“We do not expect to see a supply disruption,” an S-Oil official, requesting anonymity, said without elaborating.   

A spokesman of SK Innovation Co., South Korea’s biggest refiner added: “It’s likely that oil prices will surge in the short-term, but we’ll have to assess how that will affect our business.”

Refiners said they are carefully assessing the impact of a crude price hike on their refining margins. Usually, South Korean refiners generate profit if the refining margin stays above at least $4 per barrel.

A rise in crude prices not only increases the cost of purchasing crude, but also raises the prices of petroleum products and improves crude inventory values, which may help their earnings hike.

However, industry sources believe the situation now is not all good for the refiners because the crude price hike this time is because of supply problems and not due to an increase of demand.


Britain expects ‘very significant’ week for Brexit talks as clock ticks down

Updated 29 November 2020

Britain expects ‘very significant’ week for Brexit talks as clock ticks down

  • Despite missing several self-imposed deadlines, the negotiations have failed to bridge differences on competition policy and the distribution of fishing rights
  • Britain’s transitional EU exit agreement expires on Dec. 31, and Britain says it will not seek any extension

LONDON: Britain and the European Union are heading into a “very significant” week, British foreign minister Dominic Raab said on Sunday, as talks over a trade deal enter their final days with serious differences yet to be resolved.
EU negotiator Michel Barnier told reporters in London that “works continue, even on Sunday” on his way to a negotiating session, as both sides look for a deal to prevent disruption to almost $1 trillion of trade at the end of December.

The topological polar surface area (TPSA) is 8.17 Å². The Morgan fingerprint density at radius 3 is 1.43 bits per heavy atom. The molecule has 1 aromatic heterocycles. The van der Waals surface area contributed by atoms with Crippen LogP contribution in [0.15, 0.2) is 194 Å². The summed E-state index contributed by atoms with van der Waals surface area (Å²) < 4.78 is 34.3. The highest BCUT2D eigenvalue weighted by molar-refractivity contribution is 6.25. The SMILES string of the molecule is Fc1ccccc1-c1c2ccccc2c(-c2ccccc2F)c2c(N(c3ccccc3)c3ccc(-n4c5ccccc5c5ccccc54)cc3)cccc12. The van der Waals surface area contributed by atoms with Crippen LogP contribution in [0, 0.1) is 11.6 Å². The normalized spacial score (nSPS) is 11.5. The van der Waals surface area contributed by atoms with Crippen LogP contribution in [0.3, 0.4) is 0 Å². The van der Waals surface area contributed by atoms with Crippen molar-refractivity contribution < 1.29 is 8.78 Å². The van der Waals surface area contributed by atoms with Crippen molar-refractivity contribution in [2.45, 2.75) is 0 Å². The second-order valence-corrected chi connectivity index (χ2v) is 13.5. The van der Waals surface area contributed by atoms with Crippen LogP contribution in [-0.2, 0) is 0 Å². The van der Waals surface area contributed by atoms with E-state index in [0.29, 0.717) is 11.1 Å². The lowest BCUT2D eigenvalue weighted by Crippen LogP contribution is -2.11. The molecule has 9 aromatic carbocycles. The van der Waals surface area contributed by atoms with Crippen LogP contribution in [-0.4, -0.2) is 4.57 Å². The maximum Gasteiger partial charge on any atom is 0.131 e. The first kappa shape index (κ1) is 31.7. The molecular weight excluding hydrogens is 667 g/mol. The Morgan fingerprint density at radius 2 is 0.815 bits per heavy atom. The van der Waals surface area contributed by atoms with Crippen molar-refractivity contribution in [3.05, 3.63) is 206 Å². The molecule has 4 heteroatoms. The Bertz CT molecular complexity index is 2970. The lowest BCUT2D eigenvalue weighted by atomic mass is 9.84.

“This is a very significant week, the last real major week, subject to any further postponement... we’re down to really two basic issues,” Raab told the BBC.
Despite missing several self-imposed deadlines, the negotiations have failed to bridge differences on competition policy and the distribution of fishing rights.
But Britain’s transitional EU exit agreement — during which the bloc’s rules continue to apply — expires on Dec. 31, and Britain says it will not seek any extension. A deal would have to be ratified by both sides, leaving little time for new delay.
“The bottom line is... in the ordinary course of things we need to get a deal done over the next week or maybe another couple of days beyond that,” Raab told Times Radio in a separate interview.
Earlier, he had signalled some progress on the ‘level playing field’ provisions which look to ensure fair competition between Britain and the EU, and said fishing remained the most difficult issue to solve.
Despite accounting for 0.1% of the British economy, fishing rights have become a totemic issue for both sides. Britain has so far rejected EU proposals and remains adamant that as an independent nation it must have full control of its waters.
“The EU have just got to recognize the point of principle here,” Raab told Times Radio.